Thursday, October 25, 2012

My Arranged Marriage

I am not sure if this is weird but I sort of feel like I have entered into an arranged marriage. Now I have never been married so I am not going to claim to be an expert but I think that the relationship that I have naturally formed with someone would be what I would expect an arranged marriage to be like; my counterpart, Amadou. 
Amadou and I
Sure we are work partners, that’s obvious, but he is sort of my key to the city. He is like the cool kid at school and I am the new student who just wants to be liked and fit in. Now I guess I consider our relationship this way because as lazy as I want to be sometimes I feel almost forced to go to his house and sit in the awkward silence of no common first language in attempt to “integrate”. I know its important to be a part of the community that I want to someday help, and I get that, but I thought it would come with time. And Amadou, being truly Senegalese, questions if I am mad at him or miss my family back in America if a few days go by without contact on my part. And have you ever been forced to be friends with someone? It’s a lot of work. I have to admit though as time passes of me being in Vélingara it is becoming less and less of a chore to go over to his house, create small talk and show interest in his family. I kind of like the guy now. I would guess he is in his forty’s, two wives and I am not sure how many children but if I were to throw a number out there I would say five, all of whom look EXACTLY like him. While we are becoming more comfortable and familiar with each other I feel more like an old married couple than a young wife of an arranged marriage. I am beginning to have fun on our trips; when we go to the bank where I pull the “I’m a white volunteer here to save the city and I don’t want to wait in line to withdraw money” card. Just the other morning during my morning jaunt, I would call it a run but I would be a disgrace to those who actually call themselves runners, I found him walking down the road because his motorcycle broke down. I recognized his outfit from a mile away and when I was about to pass him I instead decided to start running circles around him as he continued to walk. He was mildly amused to say the least. I think he was more surprised in the fact that when I say I went running and return home all sweaty I actually did go running, and there I was caught in the act and he saw it with his own two eyes. To circle back to my original point though we started off almost being forced to have a relationship I thoroughly get a kick out of him now and am excited for the work we have ahead of us. He is a go-getter, which is a rarity in this country, and I couldn’t have gotten stuck with a better work partner.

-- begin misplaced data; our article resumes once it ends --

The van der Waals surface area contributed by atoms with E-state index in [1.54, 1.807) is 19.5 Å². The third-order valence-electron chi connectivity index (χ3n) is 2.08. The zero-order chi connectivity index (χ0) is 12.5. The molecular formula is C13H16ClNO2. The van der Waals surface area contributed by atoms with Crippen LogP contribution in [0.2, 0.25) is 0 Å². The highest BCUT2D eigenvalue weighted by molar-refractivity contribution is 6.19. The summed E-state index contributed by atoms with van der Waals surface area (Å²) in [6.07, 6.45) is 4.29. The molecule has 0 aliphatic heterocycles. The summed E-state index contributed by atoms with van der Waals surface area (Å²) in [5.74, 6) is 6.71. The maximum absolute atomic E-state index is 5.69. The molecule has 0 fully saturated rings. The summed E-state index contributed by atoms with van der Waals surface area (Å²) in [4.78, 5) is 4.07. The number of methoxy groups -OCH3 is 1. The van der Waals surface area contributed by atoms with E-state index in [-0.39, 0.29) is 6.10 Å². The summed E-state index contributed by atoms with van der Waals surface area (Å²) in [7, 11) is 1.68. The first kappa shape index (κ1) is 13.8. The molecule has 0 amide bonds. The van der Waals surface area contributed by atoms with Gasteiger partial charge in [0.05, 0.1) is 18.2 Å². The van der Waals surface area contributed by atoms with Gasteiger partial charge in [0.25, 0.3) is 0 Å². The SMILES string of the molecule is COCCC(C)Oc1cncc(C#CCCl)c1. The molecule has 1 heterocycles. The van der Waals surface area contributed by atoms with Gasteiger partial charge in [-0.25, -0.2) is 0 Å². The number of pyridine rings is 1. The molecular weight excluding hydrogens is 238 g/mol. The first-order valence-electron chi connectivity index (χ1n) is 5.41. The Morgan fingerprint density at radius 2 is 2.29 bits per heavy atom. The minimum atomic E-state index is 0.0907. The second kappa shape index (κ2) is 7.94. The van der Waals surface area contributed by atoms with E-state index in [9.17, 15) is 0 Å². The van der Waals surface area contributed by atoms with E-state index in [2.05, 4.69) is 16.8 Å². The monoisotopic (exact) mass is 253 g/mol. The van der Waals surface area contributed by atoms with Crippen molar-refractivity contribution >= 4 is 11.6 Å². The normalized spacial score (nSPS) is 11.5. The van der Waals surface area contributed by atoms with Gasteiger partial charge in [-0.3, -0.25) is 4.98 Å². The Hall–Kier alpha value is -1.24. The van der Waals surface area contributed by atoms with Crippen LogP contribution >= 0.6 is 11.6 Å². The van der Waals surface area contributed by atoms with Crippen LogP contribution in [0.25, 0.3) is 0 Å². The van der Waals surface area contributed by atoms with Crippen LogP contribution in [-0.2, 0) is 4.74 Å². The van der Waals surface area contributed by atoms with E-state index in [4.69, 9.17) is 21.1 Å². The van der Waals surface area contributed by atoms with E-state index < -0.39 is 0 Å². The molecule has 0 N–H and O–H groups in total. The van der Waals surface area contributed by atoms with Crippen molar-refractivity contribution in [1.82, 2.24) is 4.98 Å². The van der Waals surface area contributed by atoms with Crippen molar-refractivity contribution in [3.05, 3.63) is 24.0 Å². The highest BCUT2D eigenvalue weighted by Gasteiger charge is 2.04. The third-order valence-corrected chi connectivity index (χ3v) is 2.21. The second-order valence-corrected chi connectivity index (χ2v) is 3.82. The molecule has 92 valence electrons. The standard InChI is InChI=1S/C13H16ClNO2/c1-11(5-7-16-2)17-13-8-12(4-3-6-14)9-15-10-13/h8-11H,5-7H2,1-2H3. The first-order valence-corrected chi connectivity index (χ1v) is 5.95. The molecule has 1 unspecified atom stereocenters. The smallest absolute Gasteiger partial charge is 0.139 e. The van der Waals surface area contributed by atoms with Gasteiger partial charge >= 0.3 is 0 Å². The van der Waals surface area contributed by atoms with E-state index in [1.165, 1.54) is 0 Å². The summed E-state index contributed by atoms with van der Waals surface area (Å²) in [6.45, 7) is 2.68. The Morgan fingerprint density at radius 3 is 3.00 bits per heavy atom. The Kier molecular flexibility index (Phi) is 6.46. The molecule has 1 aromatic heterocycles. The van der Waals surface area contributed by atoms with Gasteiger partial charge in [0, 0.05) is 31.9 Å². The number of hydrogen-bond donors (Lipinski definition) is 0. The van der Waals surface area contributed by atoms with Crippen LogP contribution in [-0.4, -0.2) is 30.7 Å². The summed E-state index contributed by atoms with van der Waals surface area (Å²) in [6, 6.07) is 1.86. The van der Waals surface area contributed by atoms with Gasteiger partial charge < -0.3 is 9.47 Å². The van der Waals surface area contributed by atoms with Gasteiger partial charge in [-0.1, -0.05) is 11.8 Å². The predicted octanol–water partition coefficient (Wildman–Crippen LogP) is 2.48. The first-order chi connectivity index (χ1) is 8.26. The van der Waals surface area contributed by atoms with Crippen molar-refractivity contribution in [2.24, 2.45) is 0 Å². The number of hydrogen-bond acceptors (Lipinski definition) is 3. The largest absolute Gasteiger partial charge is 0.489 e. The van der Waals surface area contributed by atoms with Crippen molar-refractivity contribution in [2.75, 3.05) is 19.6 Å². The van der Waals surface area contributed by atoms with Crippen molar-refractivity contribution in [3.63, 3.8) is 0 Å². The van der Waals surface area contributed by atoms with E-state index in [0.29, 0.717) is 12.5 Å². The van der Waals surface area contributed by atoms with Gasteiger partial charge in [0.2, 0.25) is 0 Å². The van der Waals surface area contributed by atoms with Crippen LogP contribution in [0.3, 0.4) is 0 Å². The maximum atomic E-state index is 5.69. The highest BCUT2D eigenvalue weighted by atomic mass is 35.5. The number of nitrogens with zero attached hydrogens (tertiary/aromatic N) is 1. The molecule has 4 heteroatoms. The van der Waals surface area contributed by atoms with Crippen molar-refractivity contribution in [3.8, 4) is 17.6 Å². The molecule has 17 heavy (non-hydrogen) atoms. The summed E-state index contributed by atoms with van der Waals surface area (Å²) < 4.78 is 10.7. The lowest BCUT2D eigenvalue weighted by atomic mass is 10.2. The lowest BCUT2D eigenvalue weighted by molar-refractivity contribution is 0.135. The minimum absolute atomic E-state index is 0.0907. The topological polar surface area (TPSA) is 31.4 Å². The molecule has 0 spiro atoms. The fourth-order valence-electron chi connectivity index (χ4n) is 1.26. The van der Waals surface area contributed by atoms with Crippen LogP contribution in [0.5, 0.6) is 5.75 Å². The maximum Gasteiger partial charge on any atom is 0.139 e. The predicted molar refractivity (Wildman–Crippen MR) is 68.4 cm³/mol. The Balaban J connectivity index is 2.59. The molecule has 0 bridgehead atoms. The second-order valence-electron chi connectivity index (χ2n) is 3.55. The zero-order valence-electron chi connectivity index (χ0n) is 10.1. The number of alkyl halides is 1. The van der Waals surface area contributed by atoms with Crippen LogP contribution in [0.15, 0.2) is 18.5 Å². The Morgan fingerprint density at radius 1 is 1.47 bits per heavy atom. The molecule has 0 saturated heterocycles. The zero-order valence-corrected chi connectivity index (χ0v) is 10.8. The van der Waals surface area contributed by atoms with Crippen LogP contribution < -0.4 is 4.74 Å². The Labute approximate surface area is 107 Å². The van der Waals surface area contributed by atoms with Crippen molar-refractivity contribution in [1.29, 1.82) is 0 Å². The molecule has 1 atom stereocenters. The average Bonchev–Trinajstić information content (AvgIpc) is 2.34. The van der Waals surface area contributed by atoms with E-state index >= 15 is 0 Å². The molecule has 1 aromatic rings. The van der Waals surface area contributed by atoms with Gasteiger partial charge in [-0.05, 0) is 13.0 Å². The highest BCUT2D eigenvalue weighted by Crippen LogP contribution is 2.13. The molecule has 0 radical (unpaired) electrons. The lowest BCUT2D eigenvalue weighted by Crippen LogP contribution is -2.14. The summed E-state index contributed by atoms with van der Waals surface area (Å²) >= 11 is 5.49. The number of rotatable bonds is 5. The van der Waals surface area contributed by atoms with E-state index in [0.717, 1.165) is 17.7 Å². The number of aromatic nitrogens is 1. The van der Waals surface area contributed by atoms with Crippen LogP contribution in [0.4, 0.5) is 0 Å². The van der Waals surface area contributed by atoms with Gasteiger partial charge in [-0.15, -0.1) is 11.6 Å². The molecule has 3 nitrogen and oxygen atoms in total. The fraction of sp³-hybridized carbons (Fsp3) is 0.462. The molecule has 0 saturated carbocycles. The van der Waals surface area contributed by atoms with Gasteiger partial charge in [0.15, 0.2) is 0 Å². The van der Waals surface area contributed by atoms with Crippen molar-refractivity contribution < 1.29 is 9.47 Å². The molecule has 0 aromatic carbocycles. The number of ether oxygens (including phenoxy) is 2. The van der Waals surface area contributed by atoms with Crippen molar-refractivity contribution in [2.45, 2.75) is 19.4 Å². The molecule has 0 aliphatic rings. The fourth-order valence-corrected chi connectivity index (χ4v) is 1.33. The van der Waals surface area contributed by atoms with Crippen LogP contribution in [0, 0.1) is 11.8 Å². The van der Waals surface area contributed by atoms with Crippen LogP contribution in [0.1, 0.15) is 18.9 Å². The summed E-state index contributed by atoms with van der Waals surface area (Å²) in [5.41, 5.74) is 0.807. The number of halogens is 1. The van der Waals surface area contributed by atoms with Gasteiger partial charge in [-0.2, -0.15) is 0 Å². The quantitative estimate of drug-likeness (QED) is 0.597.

While on the topic of men in this country I am learning to appreciate being born in the US. As a woman in the global community it has become more real just how unfair life is for many women. You see articles on the news or hear jokes about how men are more superior but being raised by a very strong woman I never really saw just how insignificant my gender gets treated. I was always taught that my twin brother (shout out Eddy Spaghetti) and I could be whatever we wanted to be when we grew up and it didn’t matter that I was a girl or he a boy. I grew up seeing one side of the story, the one where women and men are equal; mom and dad taking turns working, cooking meals, going to school/taking classes, showing up to sporting events. But now, after living in Senegal for a very short period of time, I am seeing the other side. The side that I hope won’t last forever and my children will never see. My host brother’s wife for example; born from a father working in politics on a national level and marrying a teacher but never had the chance to finish middle school. I hold out for hope for other women but if someone who was dealt those cards can’t get minimum education in this country, who can? Instead, after my brothers wife meet a potential husband, her teacher may I add, she was expected to drop out of school and start a family. Being a year older than she is right now I could not imagine my life raising three young children while doing all the housework. No way. Again how lucky I am to be born in a country with women’s rights and parents who expected more of me than to be a housewife.
To wrap up my random thoughts I can see why so many projects focus on working with women’s groups here in Senegal. They need all the encouragement and tools for success they can get. While my stint as a bank teller woo’ing, budget keeping wife will be short lived I will forever be grateful for just how important and appreciated women are back in the mother country. Girl power.



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